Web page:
As ELA teachers, we always care about instilling a love of reading and writing for our students. If we can also create opportunities for building confidence in their reading and writing skills, even better. This blog post will show how you can do exactly that by using one specific program available to all KATE members.
Diego Garcia is a quiet student, usually respectful but not always engaged. “I’m not good at English,” he claimed on his first day in class. A quick check of his grades confirmed his self-image. He barely passed his freshman year ELA class.
Then, something happened his sophomore year that forced a reconsideration of his self-image. It really wasn’t anything out of the ordinary, but it was life changing all the same.
After studying To Kill a Mockingbird, my sophomores decided to write their own personal narratives. Scout Finch’s authentic, no-punches-pulled childhood confessions perfectly inspire students to harvest meaningful moments from their own younger days. Diego brainstormed several ideas, but there was one that stood out as a life-lesson occasion, perfect for including in a personal narrative essay.
Diego was born with hearing loss.
That hearing loss led to a speech impediment and hearing aids. Being “different” led to some very uncomfortable situations for him, even some bullying episodes. I don’t need to tell you his story, though. You can read about it for yourself because his teacher submitted his essay, “I Can’t Hear You”, to the 2019 edition of Voices of Kansas, the KATE student academic journal.
When I asked Diego if I could submit his essay, he agreed, but laughed it off. Remember, he’d been convinced he “wasn’t good at English.” I’ll never forget the look on his face when I announced to the class that his essay had been accepted. He had earned a publication credit. Weeks later, it was obvious he’d earned so much more than that. He approached reading and writing with increased curiosity, willingness, and confidence. He began to offer help to other students. I never again heard him say that he wasn’t “good at English.”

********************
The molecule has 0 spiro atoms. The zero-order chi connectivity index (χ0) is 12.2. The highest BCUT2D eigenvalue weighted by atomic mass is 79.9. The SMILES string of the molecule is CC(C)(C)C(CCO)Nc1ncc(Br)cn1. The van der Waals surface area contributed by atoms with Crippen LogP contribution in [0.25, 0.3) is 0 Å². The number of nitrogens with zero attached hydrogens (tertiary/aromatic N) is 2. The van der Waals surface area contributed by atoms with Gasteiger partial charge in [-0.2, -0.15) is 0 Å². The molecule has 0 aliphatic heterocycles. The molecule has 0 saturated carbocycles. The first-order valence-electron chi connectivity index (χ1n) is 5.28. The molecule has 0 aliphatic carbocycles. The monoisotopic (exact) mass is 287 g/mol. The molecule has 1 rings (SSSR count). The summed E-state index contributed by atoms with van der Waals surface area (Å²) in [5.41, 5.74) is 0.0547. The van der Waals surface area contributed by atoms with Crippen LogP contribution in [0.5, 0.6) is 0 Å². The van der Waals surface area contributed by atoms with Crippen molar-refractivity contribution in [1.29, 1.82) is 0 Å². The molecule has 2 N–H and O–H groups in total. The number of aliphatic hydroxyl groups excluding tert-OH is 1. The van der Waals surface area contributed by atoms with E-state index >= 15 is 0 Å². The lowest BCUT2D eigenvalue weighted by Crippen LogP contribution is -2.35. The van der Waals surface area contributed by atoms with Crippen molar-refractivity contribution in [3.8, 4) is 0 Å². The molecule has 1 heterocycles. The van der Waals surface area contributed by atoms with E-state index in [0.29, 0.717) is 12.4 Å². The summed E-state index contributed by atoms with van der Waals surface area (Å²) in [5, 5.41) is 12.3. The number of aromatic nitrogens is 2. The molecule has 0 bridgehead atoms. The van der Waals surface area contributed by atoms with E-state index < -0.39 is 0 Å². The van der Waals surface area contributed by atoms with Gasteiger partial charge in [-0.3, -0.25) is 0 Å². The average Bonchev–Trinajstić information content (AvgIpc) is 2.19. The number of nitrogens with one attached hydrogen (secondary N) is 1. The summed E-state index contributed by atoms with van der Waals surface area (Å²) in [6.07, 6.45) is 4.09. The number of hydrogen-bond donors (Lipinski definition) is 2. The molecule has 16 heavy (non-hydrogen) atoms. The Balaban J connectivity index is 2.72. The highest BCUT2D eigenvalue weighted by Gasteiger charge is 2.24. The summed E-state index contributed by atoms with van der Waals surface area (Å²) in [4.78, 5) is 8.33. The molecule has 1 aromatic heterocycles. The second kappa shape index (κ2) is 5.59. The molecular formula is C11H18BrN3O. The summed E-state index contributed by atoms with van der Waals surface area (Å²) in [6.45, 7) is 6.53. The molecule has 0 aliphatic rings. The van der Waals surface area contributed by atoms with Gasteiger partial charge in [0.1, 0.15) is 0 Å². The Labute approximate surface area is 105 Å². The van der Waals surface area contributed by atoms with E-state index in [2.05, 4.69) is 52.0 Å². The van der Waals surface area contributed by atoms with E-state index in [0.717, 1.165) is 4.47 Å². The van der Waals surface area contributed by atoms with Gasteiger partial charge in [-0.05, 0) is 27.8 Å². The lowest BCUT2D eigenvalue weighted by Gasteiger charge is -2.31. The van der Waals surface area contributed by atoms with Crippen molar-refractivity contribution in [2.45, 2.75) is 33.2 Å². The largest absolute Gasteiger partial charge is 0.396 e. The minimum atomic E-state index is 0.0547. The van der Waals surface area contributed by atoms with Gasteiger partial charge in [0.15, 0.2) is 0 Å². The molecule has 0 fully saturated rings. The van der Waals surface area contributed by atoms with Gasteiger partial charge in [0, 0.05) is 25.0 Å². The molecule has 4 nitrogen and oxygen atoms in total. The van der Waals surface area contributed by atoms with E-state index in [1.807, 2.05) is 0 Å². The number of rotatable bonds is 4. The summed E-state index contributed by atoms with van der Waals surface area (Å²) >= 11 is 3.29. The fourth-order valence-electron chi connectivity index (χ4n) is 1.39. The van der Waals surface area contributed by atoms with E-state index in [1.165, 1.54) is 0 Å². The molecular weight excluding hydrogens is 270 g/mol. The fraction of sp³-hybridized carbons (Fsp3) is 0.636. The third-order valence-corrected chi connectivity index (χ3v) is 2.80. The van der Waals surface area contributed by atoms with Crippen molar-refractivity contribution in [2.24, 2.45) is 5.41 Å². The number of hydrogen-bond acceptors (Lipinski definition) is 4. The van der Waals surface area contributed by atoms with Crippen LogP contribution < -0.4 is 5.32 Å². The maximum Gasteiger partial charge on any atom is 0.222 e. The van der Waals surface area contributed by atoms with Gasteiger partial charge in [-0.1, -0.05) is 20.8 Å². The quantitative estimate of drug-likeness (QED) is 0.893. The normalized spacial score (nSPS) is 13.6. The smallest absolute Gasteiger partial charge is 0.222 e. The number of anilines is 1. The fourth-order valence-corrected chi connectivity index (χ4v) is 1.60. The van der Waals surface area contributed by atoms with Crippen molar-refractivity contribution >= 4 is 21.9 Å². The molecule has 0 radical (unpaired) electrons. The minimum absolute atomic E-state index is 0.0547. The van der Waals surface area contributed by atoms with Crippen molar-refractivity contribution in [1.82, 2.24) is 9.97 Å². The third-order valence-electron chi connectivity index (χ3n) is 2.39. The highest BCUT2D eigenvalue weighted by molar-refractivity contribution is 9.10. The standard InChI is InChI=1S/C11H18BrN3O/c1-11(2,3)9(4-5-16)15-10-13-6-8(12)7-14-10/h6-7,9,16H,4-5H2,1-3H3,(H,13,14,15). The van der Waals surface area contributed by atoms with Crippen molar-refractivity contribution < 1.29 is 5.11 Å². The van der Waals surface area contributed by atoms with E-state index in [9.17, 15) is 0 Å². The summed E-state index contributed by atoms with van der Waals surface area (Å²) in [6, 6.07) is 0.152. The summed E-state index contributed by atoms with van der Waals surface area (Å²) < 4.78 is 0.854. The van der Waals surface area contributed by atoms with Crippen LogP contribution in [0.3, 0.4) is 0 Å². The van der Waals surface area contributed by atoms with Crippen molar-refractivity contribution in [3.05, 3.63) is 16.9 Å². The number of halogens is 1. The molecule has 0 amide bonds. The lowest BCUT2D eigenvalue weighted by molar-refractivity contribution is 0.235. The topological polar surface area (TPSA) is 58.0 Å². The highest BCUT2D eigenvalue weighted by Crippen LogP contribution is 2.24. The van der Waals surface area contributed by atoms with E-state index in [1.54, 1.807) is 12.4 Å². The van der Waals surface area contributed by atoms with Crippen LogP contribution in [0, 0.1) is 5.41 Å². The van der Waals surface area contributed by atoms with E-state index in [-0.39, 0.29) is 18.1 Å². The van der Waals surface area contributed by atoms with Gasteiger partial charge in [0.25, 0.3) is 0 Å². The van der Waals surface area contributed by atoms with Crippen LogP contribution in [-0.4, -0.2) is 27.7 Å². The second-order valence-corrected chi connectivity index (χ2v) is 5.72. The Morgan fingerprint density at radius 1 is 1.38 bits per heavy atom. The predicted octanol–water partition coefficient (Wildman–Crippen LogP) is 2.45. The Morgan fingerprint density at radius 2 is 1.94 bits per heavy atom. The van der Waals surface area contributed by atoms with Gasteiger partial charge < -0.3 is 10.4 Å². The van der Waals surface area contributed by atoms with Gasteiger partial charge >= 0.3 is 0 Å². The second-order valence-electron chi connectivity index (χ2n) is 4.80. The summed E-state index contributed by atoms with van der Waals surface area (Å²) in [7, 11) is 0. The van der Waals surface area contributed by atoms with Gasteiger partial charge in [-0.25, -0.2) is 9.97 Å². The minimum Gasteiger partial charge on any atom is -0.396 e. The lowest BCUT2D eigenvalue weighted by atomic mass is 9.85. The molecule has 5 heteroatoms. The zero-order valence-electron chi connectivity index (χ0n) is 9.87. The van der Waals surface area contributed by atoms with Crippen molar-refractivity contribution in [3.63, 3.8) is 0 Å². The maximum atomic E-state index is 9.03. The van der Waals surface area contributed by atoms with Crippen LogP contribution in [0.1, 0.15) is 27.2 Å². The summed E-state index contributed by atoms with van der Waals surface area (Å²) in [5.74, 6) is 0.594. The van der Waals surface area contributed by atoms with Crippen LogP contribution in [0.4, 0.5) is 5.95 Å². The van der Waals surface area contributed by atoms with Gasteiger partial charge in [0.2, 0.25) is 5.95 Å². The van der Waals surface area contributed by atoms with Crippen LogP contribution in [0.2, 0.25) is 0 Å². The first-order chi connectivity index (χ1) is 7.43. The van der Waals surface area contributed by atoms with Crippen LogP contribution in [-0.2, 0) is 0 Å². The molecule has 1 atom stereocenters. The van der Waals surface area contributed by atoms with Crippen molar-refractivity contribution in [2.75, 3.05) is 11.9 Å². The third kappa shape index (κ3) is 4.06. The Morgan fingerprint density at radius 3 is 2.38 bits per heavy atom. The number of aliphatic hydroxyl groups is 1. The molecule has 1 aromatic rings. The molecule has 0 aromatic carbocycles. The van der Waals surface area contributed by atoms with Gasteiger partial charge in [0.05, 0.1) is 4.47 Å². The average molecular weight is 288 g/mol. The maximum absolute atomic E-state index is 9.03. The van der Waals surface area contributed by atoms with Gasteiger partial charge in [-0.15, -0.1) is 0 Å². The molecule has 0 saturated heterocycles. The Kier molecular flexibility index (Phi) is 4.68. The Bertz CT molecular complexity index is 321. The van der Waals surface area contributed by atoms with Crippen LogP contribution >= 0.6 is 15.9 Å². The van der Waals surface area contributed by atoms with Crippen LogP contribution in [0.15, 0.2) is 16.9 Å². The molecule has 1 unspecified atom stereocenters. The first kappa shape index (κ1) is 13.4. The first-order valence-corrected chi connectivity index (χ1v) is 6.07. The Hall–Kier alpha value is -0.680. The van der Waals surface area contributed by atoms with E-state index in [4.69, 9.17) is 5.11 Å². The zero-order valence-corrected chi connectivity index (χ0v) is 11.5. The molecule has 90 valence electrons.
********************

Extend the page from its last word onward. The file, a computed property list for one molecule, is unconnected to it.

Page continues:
The next year, when Diego had graduated to another teacher’s class, I often saw him after school in the school commons area working on homework. Sometimes he was with a tutor, and sometimes he was alone. “I want to get it done before I go home and get distracted,” he told me. He had become the confident, curious student he hadn’t believed he could be.
A magical thing happens when students have an authentic audience for their writing. Suddenly, format and punctuation matter. Proper citation matters. Feedback and revision matters. How often have you experienced students brushing off assignments because they don’t understand the relevance? An authentic audience helps create relevancy. The inherit competitive nature of the submission process can help, too. (Not everyone who submits is automatically accepted. There is a true vetting process.) Receiving feedback from an editor is also powerful.
Wait, did I not mention the editorial feedback that comes with submitting student work to Voices of Kansas? I didn't? Okay, let’s back up, and I’ll explain how the whole process works.